17th May 2016, Abuja, Nigeria: A “Frivolous Petitions Bill” aimed at preventing citizens from posting on social media has been withdrawn by the Nigerian Senate after failure to win enough votes and staunch opposition by Nigerian civil society groups.
Officially named “an act to prohibit frivolous petitions; and other matters connected therewith”, and popularly called the “Social Media Bill”, it was considered to be an attempt to prevent Nigerians from discrediting public officials and would have imposed penalties of up to $10,000 and two years in jail.
Nigerian civil society groups, who rallied around the hashtag #notosocialmediabill, pressured lawmakers in the Nigerian Senate to drop the bill before it could be passed along to the House of Representatives. A coalition of groups, including SRT grantee Access Now, delivered a letter to the Senate stating objections to the bill and outlining the potential negative implications on free expression and the economy. Fittingly, the Senate confirmed withdrawal of the bill in a tweet.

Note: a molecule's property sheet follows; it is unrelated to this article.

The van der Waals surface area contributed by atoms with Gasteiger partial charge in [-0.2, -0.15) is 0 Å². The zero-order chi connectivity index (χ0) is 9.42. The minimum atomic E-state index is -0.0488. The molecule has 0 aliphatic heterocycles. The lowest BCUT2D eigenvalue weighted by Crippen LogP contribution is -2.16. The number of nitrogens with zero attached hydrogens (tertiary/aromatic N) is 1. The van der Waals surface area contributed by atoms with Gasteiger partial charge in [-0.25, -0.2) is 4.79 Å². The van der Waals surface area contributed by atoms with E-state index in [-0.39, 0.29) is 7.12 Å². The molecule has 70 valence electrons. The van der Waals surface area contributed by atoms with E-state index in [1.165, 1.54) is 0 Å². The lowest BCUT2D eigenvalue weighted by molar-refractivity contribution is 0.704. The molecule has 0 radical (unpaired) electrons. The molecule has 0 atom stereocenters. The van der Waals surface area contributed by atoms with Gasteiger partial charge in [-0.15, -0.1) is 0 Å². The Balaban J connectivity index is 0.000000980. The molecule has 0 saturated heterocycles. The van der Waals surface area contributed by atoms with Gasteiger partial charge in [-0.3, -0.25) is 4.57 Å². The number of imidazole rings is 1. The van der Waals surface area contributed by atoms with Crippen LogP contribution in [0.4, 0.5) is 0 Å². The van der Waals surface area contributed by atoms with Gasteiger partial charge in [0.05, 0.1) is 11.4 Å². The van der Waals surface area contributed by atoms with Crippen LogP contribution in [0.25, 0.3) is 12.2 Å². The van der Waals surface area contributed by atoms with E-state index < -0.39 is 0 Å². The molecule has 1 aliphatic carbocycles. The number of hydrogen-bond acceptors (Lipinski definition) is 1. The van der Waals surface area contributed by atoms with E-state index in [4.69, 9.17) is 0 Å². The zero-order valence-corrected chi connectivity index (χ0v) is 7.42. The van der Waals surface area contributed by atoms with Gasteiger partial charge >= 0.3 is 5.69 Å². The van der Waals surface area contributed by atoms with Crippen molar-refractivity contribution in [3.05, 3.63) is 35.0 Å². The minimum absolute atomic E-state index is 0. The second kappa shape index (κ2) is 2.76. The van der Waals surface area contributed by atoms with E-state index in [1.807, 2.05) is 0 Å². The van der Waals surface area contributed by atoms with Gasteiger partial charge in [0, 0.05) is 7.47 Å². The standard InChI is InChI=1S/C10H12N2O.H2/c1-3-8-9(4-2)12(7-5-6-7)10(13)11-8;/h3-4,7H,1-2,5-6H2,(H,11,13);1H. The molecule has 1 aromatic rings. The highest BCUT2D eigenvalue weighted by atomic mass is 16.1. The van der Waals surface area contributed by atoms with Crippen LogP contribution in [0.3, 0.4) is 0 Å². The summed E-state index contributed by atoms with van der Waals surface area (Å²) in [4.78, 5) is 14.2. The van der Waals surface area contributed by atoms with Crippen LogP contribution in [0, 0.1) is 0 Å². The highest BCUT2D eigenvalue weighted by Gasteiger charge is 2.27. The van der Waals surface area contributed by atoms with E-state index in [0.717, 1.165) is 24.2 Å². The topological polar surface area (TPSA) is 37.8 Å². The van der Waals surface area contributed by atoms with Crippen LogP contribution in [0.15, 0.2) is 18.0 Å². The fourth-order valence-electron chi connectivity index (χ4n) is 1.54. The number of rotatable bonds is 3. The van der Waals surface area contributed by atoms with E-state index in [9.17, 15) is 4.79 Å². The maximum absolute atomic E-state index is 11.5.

Social media has become a crucial outlet for a new generation of Nigerians who are keen to demand more accountability and transparency in government. “This is a victory for Nigeria and free expression in the digital age,” said Deji Olukotun, Senior Global Advocacy Manager at Access Now. “At a time when Africa’s largest democracy has committed to fighting corruption and combating Boko Haram, the bill would have criminalized reporting by journalists and prevented citizens from holding their officials accountable.”
Further details from Access Now’s website: https://www.accessnow.org/nigeria-withdraws-controversial-social-media-bill-victory-free-expression
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